Chezza

£150 Impreza WRX

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I'm new to the forums (I've been lurking reading posts etc for some time) but I thought I'd post my project which was a total gamble and has ended in complete failure! I also posted this on some other forums, so apologies if you've seen it already.

A neighbour of my Dad had this impreza which hadn't been used for some time. He enquired with my Dad if I might be able to get it back on the road again for him. It'd been sitting there under a tree for about 3 years with a suspected blown head gasket and with a leaking heater matrix. Anyway, after chatting to the him, it was clear that this wasn't going to be a small job and quite a bit of time and potentially money needed to be spent on it. I offered him £150 to take it away and he agreed. This is when the fun began.

The first job was to move it from it's resting place and get it down into my Dad's driveway. It was completely overgrown and slowly being ingested by the plantlife coming up from the ground and a bush next to it. It had 4 flat tyres, seized brakes and a completely dead battery. We cleared it out, pumped up the tyres, and then towed it down to the yard. This is the state it was in.

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A quick powerwash got the majority of the dirt off, and to my amazement it wasn't acutally that bad underneath. I charged up the battery as I wanted to see what might work, and if it would turn over. I cranked it over by hand first to check it hadn't seized. After working out how the utterly stupid sigma alarm/immobilier worked, I got the ignition on and cranked it. It burst into life and started first time, completely to my amazement. It wasn't happy, though, there was something not right with it.

A few weeks later I borrowed a trailer, picked the car up and brought it down to my garage with a view to getting it back on the road and using it as a winter hack/workhorse. It's perfect for lugging bikes around, moving rubbish, going to work, and all the other crap jobs that I don't want to involve my other cars in. A day later the engine was out. It wasn't too tricky, although I'm not entirely sure how I'll get the clutch fork back in! Also, I had to cut one of the engine mount nuts off as it had completely rusted solid. After getting the heads off, it looked like a failed drivers side head gasket. Anyway, a new gasket set was bought, heads were skimmed and then back together. One thing which was a total pain in the !Removed! was removing the cam pulley bolts. They were so tight and instantly rounded off. Luckily I had a decdent bolt extractor, heat gun and long breaker bar and out they came.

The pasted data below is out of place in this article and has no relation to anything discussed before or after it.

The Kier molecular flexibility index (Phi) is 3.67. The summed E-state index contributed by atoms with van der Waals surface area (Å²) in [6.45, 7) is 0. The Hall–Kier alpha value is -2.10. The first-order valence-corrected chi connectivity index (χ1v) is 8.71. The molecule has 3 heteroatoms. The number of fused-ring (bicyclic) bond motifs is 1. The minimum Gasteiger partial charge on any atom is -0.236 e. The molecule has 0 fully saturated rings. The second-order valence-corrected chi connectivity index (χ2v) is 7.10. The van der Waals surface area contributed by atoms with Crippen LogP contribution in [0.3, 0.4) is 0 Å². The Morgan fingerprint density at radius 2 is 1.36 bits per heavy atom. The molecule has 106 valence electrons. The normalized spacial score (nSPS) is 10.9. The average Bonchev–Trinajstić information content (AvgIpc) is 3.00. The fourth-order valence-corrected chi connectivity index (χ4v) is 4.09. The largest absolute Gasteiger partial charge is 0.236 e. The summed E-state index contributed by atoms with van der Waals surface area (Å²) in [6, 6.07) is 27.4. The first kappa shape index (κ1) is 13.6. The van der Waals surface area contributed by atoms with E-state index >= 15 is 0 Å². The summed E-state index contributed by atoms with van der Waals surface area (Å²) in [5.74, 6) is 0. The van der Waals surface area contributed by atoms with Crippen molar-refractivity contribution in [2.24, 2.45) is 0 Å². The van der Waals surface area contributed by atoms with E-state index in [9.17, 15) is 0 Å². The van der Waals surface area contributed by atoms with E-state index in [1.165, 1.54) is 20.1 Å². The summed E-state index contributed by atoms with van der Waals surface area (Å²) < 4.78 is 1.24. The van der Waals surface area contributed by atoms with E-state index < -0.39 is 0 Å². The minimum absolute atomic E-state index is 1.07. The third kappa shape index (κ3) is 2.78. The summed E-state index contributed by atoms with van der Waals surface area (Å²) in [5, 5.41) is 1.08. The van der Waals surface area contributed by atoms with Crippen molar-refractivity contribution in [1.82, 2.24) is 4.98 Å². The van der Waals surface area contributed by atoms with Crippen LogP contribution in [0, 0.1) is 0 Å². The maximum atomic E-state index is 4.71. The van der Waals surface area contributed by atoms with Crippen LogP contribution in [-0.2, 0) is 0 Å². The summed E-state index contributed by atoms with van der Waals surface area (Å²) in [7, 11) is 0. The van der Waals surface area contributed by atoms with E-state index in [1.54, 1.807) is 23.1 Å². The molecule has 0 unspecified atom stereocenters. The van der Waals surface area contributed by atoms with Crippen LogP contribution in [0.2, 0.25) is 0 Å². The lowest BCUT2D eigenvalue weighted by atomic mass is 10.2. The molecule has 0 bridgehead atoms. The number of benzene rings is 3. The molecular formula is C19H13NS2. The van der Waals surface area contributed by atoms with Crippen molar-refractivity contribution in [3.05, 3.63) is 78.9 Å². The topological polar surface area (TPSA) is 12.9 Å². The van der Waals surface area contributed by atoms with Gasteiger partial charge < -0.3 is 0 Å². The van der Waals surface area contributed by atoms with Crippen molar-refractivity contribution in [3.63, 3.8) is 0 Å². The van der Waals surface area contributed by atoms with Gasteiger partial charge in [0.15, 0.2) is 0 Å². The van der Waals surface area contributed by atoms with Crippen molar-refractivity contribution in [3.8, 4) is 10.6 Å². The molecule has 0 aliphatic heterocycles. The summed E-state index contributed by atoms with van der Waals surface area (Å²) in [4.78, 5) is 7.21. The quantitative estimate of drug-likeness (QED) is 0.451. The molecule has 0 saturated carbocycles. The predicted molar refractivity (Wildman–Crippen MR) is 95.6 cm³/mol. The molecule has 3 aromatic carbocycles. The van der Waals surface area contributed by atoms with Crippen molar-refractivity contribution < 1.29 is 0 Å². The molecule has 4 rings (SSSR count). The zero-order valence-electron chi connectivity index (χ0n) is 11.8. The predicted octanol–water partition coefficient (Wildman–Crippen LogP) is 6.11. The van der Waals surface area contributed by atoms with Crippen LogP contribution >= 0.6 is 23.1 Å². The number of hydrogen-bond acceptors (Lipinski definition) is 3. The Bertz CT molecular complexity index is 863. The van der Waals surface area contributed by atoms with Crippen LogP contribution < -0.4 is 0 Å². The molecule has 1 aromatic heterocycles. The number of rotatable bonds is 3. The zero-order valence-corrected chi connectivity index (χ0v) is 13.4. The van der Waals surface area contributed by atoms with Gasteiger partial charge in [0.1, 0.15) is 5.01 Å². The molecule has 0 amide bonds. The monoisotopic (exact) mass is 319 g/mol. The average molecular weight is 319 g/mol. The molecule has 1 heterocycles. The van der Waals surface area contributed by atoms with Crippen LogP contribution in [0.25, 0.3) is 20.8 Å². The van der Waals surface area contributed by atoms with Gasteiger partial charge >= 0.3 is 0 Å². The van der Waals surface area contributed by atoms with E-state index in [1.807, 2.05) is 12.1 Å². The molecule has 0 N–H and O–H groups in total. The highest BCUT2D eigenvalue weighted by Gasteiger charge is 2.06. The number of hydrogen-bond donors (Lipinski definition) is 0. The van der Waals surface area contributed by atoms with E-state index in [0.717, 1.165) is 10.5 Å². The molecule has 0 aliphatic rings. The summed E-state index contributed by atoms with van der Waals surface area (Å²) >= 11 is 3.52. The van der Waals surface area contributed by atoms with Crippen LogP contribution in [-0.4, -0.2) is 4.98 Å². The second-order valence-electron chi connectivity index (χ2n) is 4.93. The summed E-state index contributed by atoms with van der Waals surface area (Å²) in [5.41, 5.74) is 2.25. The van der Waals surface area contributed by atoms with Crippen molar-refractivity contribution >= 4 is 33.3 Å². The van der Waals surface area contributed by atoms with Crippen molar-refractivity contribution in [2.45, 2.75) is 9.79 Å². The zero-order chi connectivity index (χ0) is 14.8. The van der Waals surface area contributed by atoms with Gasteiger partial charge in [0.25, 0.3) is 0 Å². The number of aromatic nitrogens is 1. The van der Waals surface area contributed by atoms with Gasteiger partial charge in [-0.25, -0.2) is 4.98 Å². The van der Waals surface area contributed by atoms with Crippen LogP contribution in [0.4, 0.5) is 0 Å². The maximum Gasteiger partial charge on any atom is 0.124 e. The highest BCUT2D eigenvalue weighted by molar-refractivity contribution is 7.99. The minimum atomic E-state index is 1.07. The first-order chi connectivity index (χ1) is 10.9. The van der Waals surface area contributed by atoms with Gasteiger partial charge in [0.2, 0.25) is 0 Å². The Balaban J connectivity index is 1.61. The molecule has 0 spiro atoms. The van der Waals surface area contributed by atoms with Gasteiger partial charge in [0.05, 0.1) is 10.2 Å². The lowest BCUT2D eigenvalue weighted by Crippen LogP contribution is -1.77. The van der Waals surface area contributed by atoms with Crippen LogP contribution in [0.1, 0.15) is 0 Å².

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Total spend up to this point £150 for the car, £80 gaskets, £72 head skimming.

I then set about sorting out the heater matrix as it had been disconnected due to a leak. The floor of the car was completely wet on the passenger side and the carpet had been pulled up. I also found the fan motor had died and was distinctly asthmatic. As I started to investigate removing the dash I I discovered there was also all sorts of aftermarket crap attached to the dash, like additioanly gauges, white backgrounds to the dials, and some multicoloured lights with some dial to change the colour.

The horror of the wiring.......

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Anyway, it all came out, and I found that yes the heater matrix was leaking, and the fan had properly died so it was time to find some new ones.

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On to order some more parts from ebay. I found a set of engine mounts for £10 and fan unit and heater unit (complete units!!!!) for £15. This all went in surprisingly easily, and the dash is now back in.

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I then ordered a new cambelt kit (£120), plugs (£30) , filter (£5) and oil (£30) bringing the total spend so far to £512.